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The article gives the impression of being written to excite disgust or revulsion. Words like 'carcass', etc. Is someone trying to send a subtle message here? --Ed Poor 12:26, 24 May 2007 (EDT)

I've been accused of many things but subtle I ain't! ; P I can remove them or rephrase them if you prefer but it's pretty standard terminology when talking about cuts of meat. Fingermouse 12:31, 24 May 2007 (EDT)
Can you reword it so the reader would like to eat pork? --Ed Poor 12:32, 24 May 2007 (EDT)

Actually, I overused the word carcass, thanks for pointing it out as it seemed a bit repetitive. Used some friendlier similes, let me know if any more of it needs rewording. Fingermouse 12:33, 24 May 2007 (EDT)

You're doing fine; keep it up! :-) --Ed Poor 12:35, 24 May 2007 (EDT)


Is that a British thing? I don't know what a rasher is, and the only options we get is the size of the cut and the type of smoke used. HelpJazz 14:37, 18 October 2008 (EDT)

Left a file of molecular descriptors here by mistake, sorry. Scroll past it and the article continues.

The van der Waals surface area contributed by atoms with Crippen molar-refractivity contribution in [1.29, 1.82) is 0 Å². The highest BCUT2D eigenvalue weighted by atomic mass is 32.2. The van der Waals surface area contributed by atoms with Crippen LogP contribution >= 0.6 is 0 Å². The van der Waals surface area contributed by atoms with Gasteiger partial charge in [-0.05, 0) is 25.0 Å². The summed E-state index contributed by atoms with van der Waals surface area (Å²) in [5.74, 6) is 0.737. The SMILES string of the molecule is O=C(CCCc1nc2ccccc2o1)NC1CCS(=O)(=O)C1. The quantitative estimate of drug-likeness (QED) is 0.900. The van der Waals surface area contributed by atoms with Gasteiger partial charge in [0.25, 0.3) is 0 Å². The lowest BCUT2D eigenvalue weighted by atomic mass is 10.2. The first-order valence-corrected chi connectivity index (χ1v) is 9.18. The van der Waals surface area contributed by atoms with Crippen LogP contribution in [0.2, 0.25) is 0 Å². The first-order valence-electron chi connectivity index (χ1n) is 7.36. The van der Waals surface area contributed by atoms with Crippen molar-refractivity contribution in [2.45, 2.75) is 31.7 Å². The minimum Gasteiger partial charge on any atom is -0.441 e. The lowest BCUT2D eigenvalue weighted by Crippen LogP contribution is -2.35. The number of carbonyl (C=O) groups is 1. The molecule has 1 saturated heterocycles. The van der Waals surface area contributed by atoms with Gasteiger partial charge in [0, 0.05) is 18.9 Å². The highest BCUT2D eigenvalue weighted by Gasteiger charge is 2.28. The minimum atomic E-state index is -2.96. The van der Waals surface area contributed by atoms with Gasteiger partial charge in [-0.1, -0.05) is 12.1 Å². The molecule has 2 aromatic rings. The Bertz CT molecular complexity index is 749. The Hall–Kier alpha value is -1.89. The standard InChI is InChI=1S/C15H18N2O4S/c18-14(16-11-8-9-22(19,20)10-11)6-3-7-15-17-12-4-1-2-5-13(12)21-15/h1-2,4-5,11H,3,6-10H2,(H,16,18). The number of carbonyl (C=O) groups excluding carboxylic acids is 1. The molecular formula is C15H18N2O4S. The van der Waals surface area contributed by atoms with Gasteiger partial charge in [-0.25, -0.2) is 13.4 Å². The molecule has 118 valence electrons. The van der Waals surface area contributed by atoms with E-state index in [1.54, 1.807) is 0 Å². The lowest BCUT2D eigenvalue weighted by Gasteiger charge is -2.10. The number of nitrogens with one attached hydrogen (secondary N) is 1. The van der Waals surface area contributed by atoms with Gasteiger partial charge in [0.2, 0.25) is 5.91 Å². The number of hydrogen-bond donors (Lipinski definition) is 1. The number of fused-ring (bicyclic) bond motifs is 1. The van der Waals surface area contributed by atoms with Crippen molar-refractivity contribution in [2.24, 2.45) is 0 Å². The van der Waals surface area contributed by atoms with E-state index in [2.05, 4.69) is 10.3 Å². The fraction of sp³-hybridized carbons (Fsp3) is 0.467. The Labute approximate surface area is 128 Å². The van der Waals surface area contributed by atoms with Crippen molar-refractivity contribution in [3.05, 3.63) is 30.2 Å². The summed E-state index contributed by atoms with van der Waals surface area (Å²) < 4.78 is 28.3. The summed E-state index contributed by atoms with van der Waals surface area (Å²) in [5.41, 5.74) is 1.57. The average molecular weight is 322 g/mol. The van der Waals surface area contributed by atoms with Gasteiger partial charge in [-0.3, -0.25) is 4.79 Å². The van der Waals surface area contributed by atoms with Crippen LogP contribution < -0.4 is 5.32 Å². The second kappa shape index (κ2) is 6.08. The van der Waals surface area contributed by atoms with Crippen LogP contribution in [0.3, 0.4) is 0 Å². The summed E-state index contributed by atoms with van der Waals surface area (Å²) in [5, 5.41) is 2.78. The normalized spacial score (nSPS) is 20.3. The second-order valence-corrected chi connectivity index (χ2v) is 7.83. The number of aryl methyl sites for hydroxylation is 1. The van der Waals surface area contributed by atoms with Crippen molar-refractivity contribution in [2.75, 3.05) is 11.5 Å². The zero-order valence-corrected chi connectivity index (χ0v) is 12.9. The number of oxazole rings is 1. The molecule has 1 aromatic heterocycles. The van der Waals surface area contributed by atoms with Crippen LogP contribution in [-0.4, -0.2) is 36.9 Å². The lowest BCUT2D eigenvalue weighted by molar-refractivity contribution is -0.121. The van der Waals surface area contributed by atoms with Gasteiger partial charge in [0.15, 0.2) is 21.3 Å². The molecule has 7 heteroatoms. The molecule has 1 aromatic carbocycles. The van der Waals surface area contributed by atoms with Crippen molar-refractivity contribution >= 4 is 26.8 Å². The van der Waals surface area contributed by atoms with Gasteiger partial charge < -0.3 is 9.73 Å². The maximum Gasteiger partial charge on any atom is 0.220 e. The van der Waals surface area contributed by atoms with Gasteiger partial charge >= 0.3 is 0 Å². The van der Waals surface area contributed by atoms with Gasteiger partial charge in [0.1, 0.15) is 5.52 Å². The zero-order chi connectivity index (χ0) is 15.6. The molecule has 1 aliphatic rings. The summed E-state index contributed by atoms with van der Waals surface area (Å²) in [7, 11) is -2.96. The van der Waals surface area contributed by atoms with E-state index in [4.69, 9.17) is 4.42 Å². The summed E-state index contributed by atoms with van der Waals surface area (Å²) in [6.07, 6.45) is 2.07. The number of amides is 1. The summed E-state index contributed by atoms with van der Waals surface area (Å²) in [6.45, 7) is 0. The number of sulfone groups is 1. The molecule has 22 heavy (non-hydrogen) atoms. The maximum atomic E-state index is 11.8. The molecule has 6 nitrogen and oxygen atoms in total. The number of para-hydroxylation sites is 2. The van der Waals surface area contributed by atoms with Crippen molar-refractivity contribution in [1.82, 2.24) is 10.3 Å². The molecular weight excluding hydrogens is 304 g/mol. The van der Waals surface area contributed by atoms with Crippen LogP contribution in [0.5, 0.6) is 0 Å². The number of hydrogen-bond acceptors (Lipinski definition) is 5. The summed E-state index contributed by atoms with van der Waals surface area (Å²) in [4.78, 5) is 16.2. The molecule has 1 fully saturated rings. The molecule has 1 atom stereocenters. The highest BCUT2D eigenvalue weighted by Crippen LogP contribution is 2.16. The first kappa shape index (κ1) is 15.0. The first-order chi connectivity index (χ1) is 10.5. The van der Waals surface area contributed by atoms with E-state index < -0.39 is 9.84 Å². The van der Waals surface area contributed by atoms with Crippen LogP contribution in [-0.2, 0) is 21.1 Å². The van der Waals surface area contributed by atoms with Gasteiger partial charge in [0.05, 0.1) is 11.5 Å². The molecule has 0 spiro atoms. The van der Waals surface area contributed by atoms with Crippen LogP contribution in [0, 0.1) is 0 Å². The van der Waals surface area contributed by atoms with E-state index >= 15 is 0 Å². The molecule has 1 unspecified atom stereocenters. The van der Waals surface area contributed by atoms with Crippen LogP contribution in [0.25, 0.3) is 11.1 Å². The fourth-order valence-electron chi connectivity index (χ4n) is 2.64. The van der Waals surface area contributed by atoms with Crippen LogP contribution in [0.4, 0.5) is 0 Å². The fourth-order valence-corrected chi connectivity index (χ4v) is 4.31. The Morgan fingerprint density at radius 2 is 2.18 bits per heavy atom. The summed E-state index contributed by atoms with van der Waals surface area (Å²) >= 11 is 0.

A rasher is essentially just another term for a slice of bacon. The main bacon cust available are 'back', 'middle' and 'streaky' (the first and third being by far the most common; 'back' includes a large oval of lean bacon; straky doesn't. Middle is the stuff inbetween. Both are available smoked or unsmoked; some specialised versions are available (rare breed pig, organic, free range, applewood or hickory smoked as opposed to common-or-garden non-specific smoke). You can pay a bit more for 'dry cured' bacon - that is, cured in the old style way, rather than injected with water and growth hormones which leads to it oozing a rather unsightly white foam during cooking. Despite all this, bacon is wonderful stuff: you should cross the pond and take in a few Full English Breakfasts, HelpJazz. Bugler 16:28, 18 October 2008 (EDT)